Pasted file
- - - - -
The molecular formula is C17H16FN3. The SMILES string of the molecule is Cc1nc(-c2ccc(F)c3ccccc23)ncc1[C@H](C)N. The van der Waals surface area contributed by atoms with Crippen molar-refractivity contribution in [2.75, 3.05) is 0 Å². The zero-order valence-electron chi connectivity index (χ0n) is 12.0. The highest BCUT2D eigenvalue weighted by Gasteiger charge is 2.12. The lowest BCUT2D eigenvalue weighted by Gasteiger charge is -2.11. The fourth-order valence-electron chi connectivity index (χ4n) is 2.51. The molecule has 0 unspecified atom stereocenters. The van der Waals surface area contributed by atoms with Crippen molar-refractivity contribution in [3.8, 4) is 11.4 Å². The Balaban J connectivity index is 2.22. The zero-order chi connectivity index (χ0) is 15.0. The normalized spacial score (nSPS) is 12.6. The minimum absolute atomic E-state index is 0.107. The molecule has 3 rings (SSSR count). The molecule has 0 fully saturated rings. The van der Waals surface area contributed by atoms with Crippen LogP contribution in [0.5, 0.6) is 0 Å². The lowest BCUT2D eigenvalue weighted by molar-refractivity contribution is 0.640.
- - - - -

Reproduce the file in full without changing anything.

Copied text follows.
The molecular formula is C17H16FN3. The SMILES string of the molecule is Cc1nc(-c2ccc(F)c3ccccc23)ncc1[C@H](C)N. The van der Waals surface area contributed by atoms with Crippen molar-refractivity contribution in [2.75, 3.05) is 0 Å². The zero-order valence-electron chi connectivity index (χ0n) is 12.0. The highest BCUT2D eigenvalue weighted by Gasteiger charge is 2.12. The lowest BCUT2D eigenvalue weighted by Gasteiger charge is -2.11. The fourth-order valence-electron chi connectivity index (χ4n) is 2.51. The molecule has 0 unspecified atom stereocenters. The van der Waals surface area contributed by atoms with Crippen molar-refractivity contribution in [3.8, 4) is 11.4 Å². The Balaban J connectivity index is 2.22. The zero-order chi connectivity index (χ0) is 15.0. The normalized spacial score (nSPS) is 12.6. The minimum absolute atomic E-state index is 0.107. The molecule has 3 rings (SSSR count). The molecule has 0 fully saturated rings. The van der Waals surface area contributed by atoms with Crippen LogP contribution in [0.5, 0.6) is 0 Å². The lowest BCUT2D eigenvalue weighted by molar-refractivity contribution is 0.640.